8.
                 Post-16 courses
                 via video conferencing,
                 using an external provider
S...
The Video Conferencing
Having decided to adopt the video conferencing approach, I would offer the following ‘school
report...
Our first set of results is now in, with all students achieving or improving on their predicted
                  grades.
...
School Targets and the Future
Having firmly established the role of video conferencing as a way of achieving breadth in th...
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Video Conferencing PAGES

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Video Conferencing PAGES

  1. 1. 8. Post-16 courses via video conferencing, using an external provider SECTION C School Involved: The King’s School, Ottery St Mary, Devon External Provider: Moorhouse Black Background It’s a rainy Monday in late January; the time is 8.30 am; the place is the Deputy Head’s office - the telephone rings. It can only be bad news - it always is at this time on a Monday. Sure enough, Mrs F will not be in today; not remarkable in itself, but the bombshell - nor will she be in for the next month or maybe longer! Autopilot takes over and the well-oiled cover system, present within every school in the land, swings into place. It’s now 10.50 am, it’s still raining, the implications of the nettle still have to be grasped and some solutions need to be offered. The sticking point - Mrs F teaches post-16 Sociology for nearly 50 per cent of her time - where will her replacement be found?... It’s 11.30 am, it’s raining even harder and the atmosphere is heavy with reflection on how this position has been reached: • 6th Form student numbers were dropping • We needed more breadth in our post-16 provision • Students keep requesting the ‘ologies’ - psychology and sociology • The local FE college was offering ‘everything’ the students wanted • The budget was getting tighter • Mrs F was a known quantity and was able to teach post-16 sociology The solution is obvious - contact the LEA Supply office and have them interrogate the supply list for a sociology teacher... It’s 2.30 pm - does it ever stop raining? The supply office has phoned back - do we want the good news or the bad news? The good news - they have located a teacher of Sociology, the only one on their register; the bad news - he lives over sixty miles away and will expect travelling expenses... It’s 3.00 pm, travelling expenses have been agreed and a solution is in place... It’s 4.00 pm and the thought is “Is this worth the massive effort underlying the cover of less than a handful of students?” The answer is a resounding yes, but let’s begin to look laterally for the future. And this is how our involvement with video conferencing began although distance learning had been previously discussed. 98 VIDEO CONFERENCING IN THE CLASSROOM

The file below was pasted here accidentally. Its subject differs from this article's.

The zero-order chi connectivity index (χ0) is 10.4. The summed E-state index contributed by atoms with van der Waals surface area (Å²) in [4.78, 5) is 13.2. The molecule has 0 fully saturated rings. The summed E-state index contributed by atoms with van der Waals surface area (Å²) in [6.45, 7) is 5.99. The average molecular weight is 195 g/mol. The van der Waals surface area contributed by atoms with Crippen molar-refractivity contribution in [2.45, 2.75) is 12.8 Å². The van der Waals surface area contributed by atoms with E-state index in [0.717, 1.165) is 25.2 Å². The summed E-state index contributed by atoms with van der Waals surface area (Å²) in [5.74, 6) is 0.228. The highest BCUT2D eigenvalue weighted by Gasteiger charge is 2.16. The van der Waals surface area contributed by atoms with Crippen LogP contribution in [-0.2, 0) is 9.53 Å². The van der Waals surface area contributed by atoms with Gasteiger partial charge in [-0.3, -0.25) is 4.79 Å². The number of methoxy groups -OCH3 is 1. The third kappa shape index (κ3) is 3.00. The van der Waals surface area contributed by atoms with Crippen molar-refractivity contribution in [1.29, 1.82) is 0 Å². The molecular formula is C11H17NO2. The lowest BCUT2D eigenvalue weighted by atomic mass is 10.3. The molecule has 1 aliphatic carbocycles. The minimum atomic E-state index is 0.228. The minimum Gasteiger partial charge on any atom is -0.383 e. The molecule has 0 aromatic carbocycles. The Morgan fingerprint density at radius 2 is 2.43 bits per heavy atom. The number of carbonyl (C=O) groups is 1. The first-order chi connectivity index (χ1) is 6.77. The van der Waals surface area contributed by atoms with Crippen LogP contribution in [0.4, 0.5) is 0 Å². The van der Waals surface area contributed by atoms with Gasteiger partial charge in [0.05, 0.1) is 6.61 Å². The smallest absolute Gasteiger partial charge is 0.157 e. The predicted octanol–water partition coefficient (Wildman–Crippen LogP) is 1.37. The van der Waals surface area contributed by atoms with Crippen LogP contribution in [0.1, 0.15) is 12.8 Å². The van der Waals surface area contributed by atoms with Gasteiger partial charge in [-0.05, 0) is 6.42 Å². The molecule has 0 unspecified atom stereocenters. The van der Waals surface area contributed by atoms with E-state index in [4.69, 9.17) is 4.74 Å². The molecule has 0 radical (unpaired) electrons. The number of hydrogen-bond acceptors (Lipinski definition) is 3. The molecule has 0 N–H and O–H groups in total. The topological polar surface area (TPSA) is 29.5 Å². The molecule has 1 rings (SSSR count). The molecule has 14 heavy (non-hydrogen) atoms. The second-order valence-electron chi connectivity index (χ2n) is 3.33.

2. 2. The Video Conferencing Having decided to adopt the video conferencing approach, I would offer the following ‘school report’. The school initially subscribed to two courses: A level sociology and A level psychology provided by 21st Advanced Options, now Moorhouse-Black. As this was a new approach within the school we started with well-motivated students who had shown good study skills - four SECTION C students in sociology, seven students in psychology. The hardest part for the school staff was to come to terms with the fact that each subject received only one-hour tutor tuition per week. However, because the support materials were well thought out, the students did not find this a problem. In order to make distance learning a positive experience, the school converted a small room into the video conferencing area. This was furnished with seating that had flip-over work areas and students had access to the room via a swipe-card. Within this area we installed a dedicated video conferencing system. Apart from close liaison with the provider on agreeing times of delivery, timetabling of one hour sessions was relatively easy to achieve. In general, the students are responsible for getting to the video conferencing room on time, gaining access and logging on ready for a prompt start. When technical problems have arisen, the ICT technician has been called upon but, in two years, this remains in single figures. Once the session starts, and because the students believe the camera is always focused on them, they concentrate on the task in hand and exercise very sound self-discipline. As time has progressed and more students have begun video conferencing, we have expanded our provision to A level law (three students), GCSE Latin (10 students) as well as running A/S sociology (three students) and A/S psychology (14 students). Extra internal support has been provided through an assistant headteacher who oversees, mentors and advises with tutor session access for students to discuss any ‘subject’ queries. These queries tend to relate to building confidence rather than subject knowledge. Unlike normal classroom dynamics, video conferencing does not allow the normal tutor/student relationship to develop. It is very difficult to physically get alongside a student, have a quiet word, look over their shoulder, etc. so different techniques have to be employed. However, a half-day visit by the tutor each term helps establish the person rather than just their screen image. Where tutor/class relationships seem a problem, we have approached the provider and consequently successful modifications of approach have been made. In an extreme case the tutor was replaced. All in all, the tutor/student relationship has been very strong. The tutors delivering the sessions are also aware of this lack of normal dynamics and develop strategies to bring this dimension in other ways. In order to develop the relationship and to enable questions/queries to be addressed, regular e-mail interchanges between the students and the tutor take place. VIDEO CONFERENCING IN THE CLASSROOM 99